This year saw a disgraceful end to an otherwise regal life for two Newfoundland ferries. Sold in August, the MV Caribou and MV Joseph and Clara Smallwood wound up in Alang, India, where they were dismantled at a notorious ship-breaking yard. Known world-wide for its deplorable working conditions and barely existent environmental regulations, the facility uses unskilled, under-equipped migrant workers to dismantle beached ships that leak toxic fluids into the ocean. Heck, it was even the star of the NFBs 2004 documentary Shipbreakers, showing the horrors of the contemporary ship-breaking industry. The United Nations Human Rights Council reports that 209 workers were killed at the Alang ship-breaking yard between 1996 and 2003.
In other words, it’s a huge deal that Marine Atlantic, a Crown corporation, is in any way tied up with this.
Originally, Marine Atlantic sold the Caribou and the Smallwood to two different companies—Comrie Ltd., of St. Vincent, and Merrion Navigation S.A., of the Marshall Islands. They used a U.K.-based brokerage company to secure the sale.
“One of the main conditions of sale included a commitment that should either buyer decide to recycle the vessels, it be done at a yard with full green recycling facilities in compliance with International Maritime Organization guidelines,” reads a seven-page document released by Marine Atlantic after the media jumped on the story. The document also states that disposal in a “non-green friendly manner… would constitute a breach of the terms of sale and Marine Atlantic [would] consider its options up to and including legal action.”
So you’d expect that when Comrie Ltd. and Merrion Navigation quickly sold the ships to an Indian company that had them beached in Alang by mid-October, Marine Atlantic would have been a) mortified and b) standing by with an army of lawyers.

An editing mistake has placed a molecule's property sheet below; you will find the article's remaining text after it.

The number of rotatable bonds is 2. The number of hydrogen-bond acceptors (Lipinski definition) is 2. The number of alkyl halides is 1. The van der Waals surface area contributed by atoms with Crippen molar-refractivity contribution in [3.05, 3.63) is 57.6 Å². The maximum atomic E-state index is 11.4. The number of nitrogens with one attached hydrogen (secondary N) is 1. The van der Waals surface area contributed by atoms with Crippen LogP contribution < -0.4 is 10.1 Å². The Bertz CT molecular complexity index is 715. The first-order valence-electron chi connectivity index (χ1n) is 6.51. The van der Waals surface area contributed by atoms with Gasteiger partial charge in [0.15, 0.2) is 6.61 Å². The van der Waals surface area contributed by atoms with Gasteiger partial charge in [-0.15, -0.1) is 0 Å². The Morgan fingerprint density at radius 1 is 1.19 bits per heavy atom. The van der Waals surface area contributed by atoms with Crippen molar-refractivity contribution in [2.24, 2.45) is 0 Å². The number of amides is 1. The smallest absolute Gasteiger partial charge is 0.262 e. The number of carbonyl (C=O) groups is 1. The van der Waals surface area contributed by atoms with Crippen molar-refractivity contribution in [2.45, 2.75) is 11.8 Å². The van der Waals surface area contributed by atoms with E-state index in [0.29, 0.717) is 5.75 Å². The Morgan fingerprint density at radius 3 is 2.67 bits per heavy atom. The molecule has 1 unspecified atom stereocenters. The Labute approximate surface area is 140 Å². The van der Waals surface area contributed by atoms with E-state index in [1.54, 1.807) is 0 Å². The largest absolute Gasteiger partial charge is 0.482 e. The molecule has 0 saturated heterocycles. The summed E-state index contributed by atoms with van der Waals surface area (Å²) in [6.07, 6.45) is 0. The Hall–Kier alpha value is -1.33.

That doesn’t seem to be the case. Marine Atlantic told The Cape Breton Post that their lawyers were “in the process of obtaining additional input with respect to the final disposal of the vessels,” in early November. Tara Laing, Marine Atlantic’s Communications Manager, had no further updates for us. She also informed us that the final sale documents could not be released to us.
So we did a bit of Googling, and easily found that both St. Vincent and the Marshall Islands are on the International Transport Workers’ Federation’s Flags of Convenience list. In other words, those countries have lax laws. Ship owners looking to dodge taxes and, oh, environmental regulations would do well to register boats with them.
What wasn’t easily found were websites for these companies. Or any information at all, save for a document that lists stats on a ship bought by Merrion and dropped off in Alang.
The story got even sketchier when John Andrews, from St. John’s-based Fogo Boat Brokerage, called the CBC Radio National Affairs program The Current and claimed that Marine Atlantic had used dodgy methods to advertise the call for bids on the ships.
Marine Atlantic maintains that they followed standard operating procedures.
So, why haven’t they offered profuse apologies and produced an army of lawyers? If they were so concerned with a socially and environmentally responsible end to their boats, why did they sell them to two companies operating under Flags of Convenience? Has this happened before?
And, most importantly, WTF?